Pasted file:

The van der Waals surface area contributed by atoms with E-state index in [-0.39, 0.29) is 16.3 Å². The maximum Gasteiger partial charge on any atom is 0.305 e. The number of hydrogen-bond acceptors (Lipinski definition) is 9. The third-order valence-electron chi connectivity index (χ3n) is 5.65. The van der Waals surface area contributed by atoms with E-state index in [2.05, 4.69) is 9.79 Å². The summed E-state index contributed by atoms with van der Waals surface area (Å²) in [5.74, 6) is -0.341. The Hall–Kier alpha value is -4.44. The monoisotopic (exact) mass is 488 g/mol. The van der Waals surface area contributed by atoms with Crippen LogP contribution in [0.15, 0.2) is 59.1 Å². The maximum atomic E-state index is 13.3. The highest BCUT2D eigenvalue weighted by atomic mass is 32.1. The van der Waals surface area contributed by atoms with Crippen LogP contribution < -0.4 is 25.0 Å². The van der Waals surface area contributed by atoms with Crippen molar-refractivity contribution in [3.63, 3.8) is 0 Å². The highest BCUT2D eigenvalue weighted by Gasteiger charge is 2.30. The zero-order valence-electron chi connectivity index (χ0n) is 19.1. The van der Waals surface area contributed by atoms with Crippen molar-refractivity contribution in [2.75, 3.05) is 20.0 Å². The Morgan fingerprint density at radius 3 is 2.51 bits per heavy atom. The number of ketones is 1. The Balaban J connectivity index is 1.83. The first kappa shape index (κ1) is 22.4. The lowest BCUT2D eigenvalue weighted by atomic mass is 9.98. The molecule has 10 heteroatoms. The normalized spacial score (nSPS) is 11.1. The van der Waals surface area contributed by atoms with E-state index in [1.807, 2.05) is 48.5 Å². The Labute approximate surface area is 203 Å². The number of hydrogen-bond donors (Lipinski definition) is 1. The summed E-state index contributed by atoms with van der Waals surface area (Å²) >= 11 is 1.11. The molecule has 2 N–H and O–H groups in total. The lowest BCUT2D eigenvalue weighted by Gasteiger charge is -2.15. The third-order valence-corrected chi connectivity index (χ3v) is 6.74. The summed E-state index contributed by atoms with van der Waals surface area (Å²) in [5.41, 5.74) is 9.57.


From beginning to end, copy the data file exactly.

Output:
The van der Waals surface area contributed by atoms with E-state index in [-0.39, 0.29) is 16.3 Å². The maximum Gasteiger partial charge on any atom is 0.305 e. The number of hydrogen-bond acceptors (Lipinski definition) is 9. The third-order valence-electron chi connectivity index (χ3n) is 5.65. The van der Waals surface area contributed by atoms with E-state index in [2.05, 4.69) is 9.79 Å². The summed E-state index contributed by atoms with van der Waals surface area (Å²) in [5.74, 6) is -0.341. The Hall–Kier alpha value is -4.44. The monoisotopic (exact) mass is 488 g/mol. The van der Waals surface area contributed by atoms with Crippen LogP contribution in [0.15, 0.2) is 59.1 Å². The maximum atomic E-state index is 13.3. The highest BCUT2D eigenvalue weighted by atomic mass is 32.1. The van der Waals surface area contributed by atoms with Crippen LogP contribution < -0.4 is 25.0 Å². The van der Waals surface area contributed by atoms with Crippen molar-refractivity contribution in [3.63, 3.8) is 0 Å². The highest BCUT2D eigenvalue weighted by Gasteiger charge is 2.30. The zero-order valence-electron chi connectivity index (χ0n) is 19.1. The van der Waals surface area contributed by atoms with Crippen molar-refractivity contribution in [2.75, 3.05) is 20.0 Å². The Morgan fingerprint density at radius 3 is 2.51 bits per heavy atom. The number of ketones is 1. The Balaban J connectivity index is 1.83. The first kappa shape index (κ1) is 22.4. The lowest BCUT2D eigenvalue weighted by atomic mass is 9.98. The molecule has 10 heteroatoms. The normalized spacial score (nSPS) is 11.1. The van der Waals surface area contributed by atoms with E-state index in [1.807, 2.05) is 48.5 Å². The Labute approximate surface area is 203 Å². The number of hydrogen-bond donors (Lipinski definition) is 1. The summed E-state index contributed by atoms with van der Waals surface area (Å²) >= 11 is 1.11. The molecule has 2 N–H and O–H groups in total. The lowest BCUT2D eigenvalue weighted by Gasteiger charge is -2.15. The third-order valence-corrected chi connectivity index (χ3v) is 6.74. The summed E-state index contributed by atoms with van der Waals surface area (Å²) in [5.41, 5.74) is 9.57.